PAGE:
So my friend was tour managing Leon Bridges, and I was going through one of those pit of despair moments—like, “Nobody’s gonna make my record”—and he asked if I had talked to Austin. I didn’t think he’d want to talk to me. It turned out he was a fan of my first record, so we had a lot of long, really lovely conversations, and we were so on the same page, artistically. So within a month, we just banged it out in like a week. It was crazy. I can’t believe it worked. I panicked before I went there. I had never met these people before—“What if this is horrible?” But just from the first song we did, it was like, “Finally. Finally we made some good choices.” [Laughs]
Did you have all the songs written already or was anything done in the studio?
Some lyric tweaks were done in the studio as we were going, but no—I took three years off and worked on writing. I did a lot of co-writes in Nashville, wrote a lot with my friend Jill [Tracy] from the Bad Seeds, and I also am a host on SiriusXM. They asked me to interview Chris Isaak, because I used to tour with him. I hadn’t seen him in like seven years, but I interviewed him and he said we should write some songs together. So I flew out to San Francisco and we wrote two songs that kind of became the cornerstone for the album: the song “A Little Crazy” that I sang on the show Roadies, and we also did this song, “Goodnight Rhonda Lee,” that ended up being the album title track. That’s what the whole album is about, becoming more of the woman that you want to be. Other than this crazy, depressed little kite blowing in the wind. I took all that time, and for every song that was on the album I had like ten songs written. It was a cool way to do it that I had never done before. I’ve always been like, “Alright, I have 10 songs, let’s record the album.” I really wanted to have each song have its place as part of the bigger picture.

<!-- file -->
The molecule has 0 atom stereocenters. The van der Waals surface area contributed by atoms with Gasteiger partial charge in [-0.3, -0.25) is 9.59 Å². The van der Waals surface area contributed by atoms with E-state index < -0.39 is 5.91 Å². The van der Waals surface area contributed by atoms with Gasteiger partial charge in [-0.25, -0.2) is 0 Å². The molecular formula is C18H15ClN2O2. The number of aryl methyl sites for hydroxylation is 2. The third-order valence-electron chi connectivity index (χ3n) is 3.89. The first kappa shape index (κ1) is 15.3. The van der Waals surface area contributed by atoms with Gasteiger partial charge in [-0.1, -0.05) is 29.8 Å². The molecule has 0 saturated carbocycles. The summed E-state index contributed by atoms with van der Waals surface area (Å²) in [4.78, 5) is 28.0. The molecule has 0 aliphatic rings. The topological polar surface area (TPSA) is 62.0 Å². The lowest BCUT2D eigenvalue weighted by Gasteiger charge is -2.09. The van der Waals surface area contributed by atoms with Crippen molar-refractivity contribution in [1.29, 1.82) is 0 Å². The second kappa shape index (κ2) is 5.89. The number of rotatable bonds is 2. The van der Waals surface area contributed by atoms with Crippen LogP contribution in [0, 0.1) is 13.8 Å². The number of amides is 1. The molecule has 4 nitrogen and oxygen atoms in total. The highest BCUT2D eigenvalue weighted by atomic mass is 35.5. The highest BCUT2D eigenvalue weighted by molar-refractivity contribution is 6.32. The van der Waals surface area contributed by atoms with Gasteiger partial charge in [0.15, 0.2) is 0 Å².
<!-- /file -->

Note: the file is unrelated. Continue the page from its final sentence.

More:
Did you have more music just because you had been writing for three years or was it more of a fruitful time for you as a songwriter?
It was a fruitful time, and I quit drinking for a while. I was just making stuff all the time. I really wanted to hone in on a specific sound. I write a lot of different types of songs. My last record was kind of a prog-rock record, and some songs are like indie or pop. For this, the two main favorite artists that I love and feel like my singing style sounds a bit like—Roy and Joplin—I wanted to make a record that sounded like a marriage of those two styles. It took a while but I think I nailed it.
Speaking of the last album, how do you think that this music compares to that and the ones before?
I think in tone, this record is more similar to the first record, Neptune City. But it’s more Memphis sounding and raw, kind of European. There’s not a lot of density; there’s a lot of room in this record, musically. That was a big thing I wanted to achieve, the space between the notes. That helped a lot with the story. Compared to the last record, which was really, “How do I make this prog-rock pop record?” I don’t think that record sounds like anything I’ve ever made. Every record sounds pretty different from each other. But live—once you put a setlist together and you pick the two or three songs from each album and put it together—you see how it all fits. It’s all part of the same record collection, you know? You get like a Peter Gabriel record on the same shelf as you’d have a Fleetwood Mac record.